Tr. Edith Grossman
In Carlos Rojas’s The Ingenious Gentleman and Poet Federico García Lorca Ascends to Hell, now in English translation by the venerable Edith Grossman, Lorca ruminates on his own death from the other side of it, stuck in a spiral of empty theaters that comprises Hell. Lorca meets the aged self he might have been (just as the eponymously referenced ingenious gentleman Quixote does) had he not been executed by Nationalist forces in 1939 for being outspokenly liberal — and possibly for being, though somewhat more abashedly, queer. Rojas’s Lorca contemplates his end on a dusty roadside; he argues with the phantoms of his killers; and he chases his thoughts in seemingly endless spirals much like the one he is stuck in.
The milieu into which Rojas’s novel was originally born was quite different from the one into which it arrives now, in English. When the novel came out, in 1980, Spain was in transition away from a dictatorship that had lasted four decades, since General Francisco Franco and his Nationalist forces won the Spanish Civil War. Franco had died in 1975; his designated successor, King Juan Carlos I, had begun a transition to democracy that included the new constitution of 1978 and laid the groundwork for the ascension of the Spanish Socialist Worker’s Party in 1982. In 1980, Rojas’s Lorca might have appeard in the public consciousness as a reminder of one of its dark moments, and a warning not to return to it. As Rojas’s novel reemerges, now in English, Spain finds itself in another transition, again into an unknown future, as it gazes around and tries to find its balance in the aftermath of economic collapse. Perhaps this Lorca appears yet again to serve as a floundering country’s guide into an unknown future.
And yet, despite the promise offered by any parallels of situation, something about Rojas’s novel seems deflated now. I followed the ideas, the philosophical questions, and some of the references, but I just couldn’t locate the book’s animus. Its basic premise — this I found quite easily, as it’s very repetitive — is that Hell is unending consciousness, “absolute memory”, much to Lorca’s horror. This is only remarkable if you know Lorca (it turned out my impressionistic memory of his work, left over from a casual, teenaged saunter through the collection I bought on vacation in Granada a decade ago, required supplement; I recommend similar preparation if you plan to pick up this book but don’t know Lorca well). Broadly speaking, Lorca’s work is obsessed with death. His poems churn with premonitions and fears of his own death, and almost a certainty of its premature coming. It resonates when Rojas’s Lorca tells us, “you fear death because you think it means the loss of consciousness,” but in fact, it is much worse: “I never could have imagined, as perhaps no one in the world ever has, that death was in fact a sentence to be precisely who we were, fully conscious of ourselves, through all of time and perhaps beyond days and centuries.”
We accompany our narrator in obsessive iterations of the events and thoughts surrounding his life, his death, and the moral character of Spain. The four sections lead us, at times in first person, at other times in third, at still others in a rush of sentences without periods, through a stew of impressions and memories that are often revised and rearticulated. Lorca talks to his friend Ignacio Sánchez Mejías, a bullfighter; Rafael Martínez Nadal, his friend and posthumous keeper of manuscripts; members of the Rosales family, his friends who hid him before his extermination; Sandro Vasari, Lorca’s fictional biographer, and one of a few of Rojas’s avatars; Lieutenant Colonel Velasco, the acting governor under whose jurisdiction Lorca was murdered; and perhaps most importantly, Ramón Ruiz Alonso, the fascist official who extracted Lorca from his hiding place and denounced him to the military. Rojas interleaves these dialogues with references to and analysis of Lorca’s own work, an element that exists in the novel without clear motivation. In an early scene, Lorca talks about his play The Public to Martínez Nadal:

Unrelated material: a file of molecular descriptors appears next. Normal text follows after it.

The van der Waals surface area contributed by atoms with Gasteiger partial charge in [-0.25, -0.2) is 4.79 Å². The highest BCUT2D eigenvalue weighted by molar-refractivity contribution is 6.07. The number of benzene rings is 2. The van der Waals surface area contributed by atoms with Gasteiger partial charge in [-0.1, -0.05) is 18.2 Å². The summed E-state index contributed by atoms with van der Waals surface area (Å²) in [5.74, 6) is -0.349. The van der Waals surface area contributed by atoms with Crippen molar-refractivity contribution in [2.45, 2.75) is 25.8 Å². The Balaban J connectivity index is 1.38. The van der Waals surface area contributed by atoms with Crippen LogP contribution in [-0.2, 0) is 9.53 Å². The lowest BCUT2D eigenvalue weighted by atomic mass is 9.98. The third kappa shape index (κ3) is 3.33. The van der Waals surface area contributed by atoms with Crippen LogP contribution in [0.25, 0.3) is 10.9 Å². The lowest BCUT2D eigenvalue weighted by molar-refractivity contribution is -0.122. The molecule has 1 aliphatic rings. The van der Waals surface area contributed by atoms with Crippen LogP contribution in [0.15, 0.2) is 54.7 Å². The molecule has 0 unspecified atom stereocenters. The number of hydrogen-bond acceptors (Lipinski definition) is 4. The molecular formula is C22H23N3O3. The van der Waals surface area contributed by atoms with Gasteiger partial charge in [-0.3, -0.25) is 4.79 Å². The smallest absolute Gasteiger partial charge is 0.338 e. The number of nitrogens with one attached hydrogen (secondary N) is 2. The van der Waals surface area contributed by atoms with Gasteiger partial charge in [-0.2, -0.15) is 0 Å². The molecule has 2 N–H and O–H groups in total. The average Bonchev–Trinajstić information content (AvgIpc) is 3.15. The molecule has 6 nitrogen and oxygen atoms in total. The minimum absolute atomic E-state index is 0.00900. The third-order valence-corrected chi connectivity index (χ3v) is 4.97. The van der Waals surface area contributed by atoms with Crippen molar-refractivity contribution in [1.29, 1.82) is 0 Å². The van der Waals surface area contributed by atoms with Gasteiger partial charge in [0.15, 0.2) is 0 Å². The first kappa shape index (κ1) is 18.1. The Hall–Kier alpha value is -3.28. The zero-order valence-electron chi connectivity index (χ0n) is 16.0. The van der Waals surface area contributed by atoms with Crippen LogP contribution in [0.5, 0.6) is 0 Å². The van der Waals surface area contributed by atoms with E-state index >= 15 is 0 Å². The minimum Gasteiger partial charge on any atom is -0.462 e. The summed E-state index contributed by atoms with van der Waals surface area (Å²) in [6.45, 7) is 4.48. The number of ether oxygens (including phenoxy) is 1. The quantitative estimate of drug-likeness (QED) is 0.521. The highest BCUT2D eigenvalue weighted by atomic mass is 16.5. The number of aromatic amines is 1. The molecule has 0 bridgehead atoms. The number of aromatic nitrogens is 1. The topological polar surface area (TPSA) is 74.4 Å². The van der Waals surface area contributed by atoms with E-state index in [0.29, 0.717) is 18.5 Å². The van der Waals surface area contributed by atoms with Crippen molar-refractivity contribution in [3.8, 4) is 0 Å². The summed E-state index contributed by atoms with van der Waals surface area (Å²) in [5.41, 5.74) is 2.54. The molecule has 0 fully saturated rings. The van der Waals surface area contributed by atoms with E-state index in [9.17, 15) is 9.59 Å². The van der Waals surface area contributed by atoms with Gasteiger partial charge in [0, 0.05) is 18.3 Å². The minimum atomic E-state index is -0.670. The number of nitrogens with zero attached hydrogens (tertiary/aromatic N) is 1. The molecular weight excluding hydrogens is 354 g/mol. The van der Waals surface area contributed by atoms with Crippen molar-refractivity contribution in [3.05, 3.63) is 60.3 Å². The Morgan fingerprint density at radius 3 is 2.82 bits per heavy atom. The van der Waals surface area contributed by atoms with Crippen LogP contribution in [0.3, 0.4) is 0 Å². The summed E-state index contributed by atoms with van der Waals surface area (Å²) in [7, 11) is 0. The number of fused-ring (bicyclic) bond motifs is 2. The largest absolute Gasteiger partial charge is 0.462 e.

I’m convinced it transcends our time. I moved writing for the theater, mine included, naturally, ahead by several generations […] The plays of mine that are staged are full of easy concessions. […] The Public is different. I had to demand everything of myself, absolutely everything, and climb down to the center of my being on the ladder into my soul to achieve a play that’s so authentic.
In several passages like this, the novel tilts toward becoming an exercise in expertise. Especially in moments in which the narrator Lorca explains pieces of his work that only he understands, or references he made that no one noticed, it’s hard not to think that these digressive analytical sections, apparently only serving to demonstrate Rojas’s superior perceptiveness, should have been analytical essays, if anything.
The Ingenious Gentleman has its promising and provoking moments, but they are overwhelmed by too much obsessive, diaristic repetition. A poet’s voice is constituted by what is said as by what is not said, and here, the balance feels wrong — too much is said, and too many times. The poet is too available; the repetition elides the magnetism of the unsaid. I’m not sure I need to know this Lorca, not sure he has anything to tell me that his work doesn’t.